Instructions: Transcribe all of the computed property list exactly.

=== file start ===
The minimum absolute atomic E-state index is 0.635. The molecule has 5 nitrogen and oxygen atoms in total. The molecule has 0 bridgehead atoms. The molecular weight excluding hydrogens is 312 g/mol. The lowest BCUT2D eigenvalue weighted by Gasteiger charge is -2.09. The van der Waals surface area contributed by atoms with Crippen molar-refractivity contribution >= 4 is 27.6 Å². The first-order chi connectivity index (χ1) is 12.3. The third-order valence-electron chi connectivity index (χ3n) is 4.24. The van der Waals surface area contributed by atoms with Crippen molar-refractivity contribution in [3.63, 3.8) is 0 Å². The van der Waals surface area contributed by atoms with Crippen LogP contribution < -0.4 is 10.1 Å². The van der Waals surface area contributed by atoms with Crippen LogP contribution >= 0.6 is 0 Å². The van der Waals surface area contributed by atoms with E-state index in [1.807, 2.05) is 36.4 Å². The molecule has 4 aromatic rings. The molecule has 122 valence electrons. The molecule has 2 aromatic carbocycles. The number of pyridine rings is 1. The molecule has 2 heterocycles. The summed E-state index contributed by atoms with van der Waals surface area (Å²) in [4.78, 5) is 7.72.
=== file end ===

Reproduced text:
The minimum absolute atomic E-state index is 0.635. The molecule has 5 nitrogen and oxygen atoms in total. The molecule has 0 bridgehead atoms. The molecular weight excluding hydrogens is 312 g/mol. The lowest BCUT2D eigenvalue weighted by Gasteiger charge is -2.09. The van der Waals surface area contributed by atoms with Crippen molar-refractivity contribution >= 4 is 27.6 Å². The first-order chi connectivity index (χ1) is 12.3. The third-order valence-electron chi connectivity index (χ3n) is 4.24. The van der Waals surface area contributed by atoms with Crippen molar-refractivity contribution in [3.63, 3.8) is 0 Å². The van der Waals surface area contributed by atoms with Crippen LogP contribution < -0.4 is 10.1 Å². The van der Waals surface area contributed by atoms with Crippen LogP contribution >= 0.6 is 0 Å². The van der Waals surface area contributed by atoms with E-state index in [1.807, 2.05) is 36.4 Å². The molecule has 4 aromatic rings. The molecule has 122 valence electrons. The molecule has 2 aromatic carbocycles. The number of pyridine rings is 1. The molecule has 2 heterocycles. The summed E-state index contributed by atoms with van der Waals surface area (Å²) in [4.78, 5) is 7.72.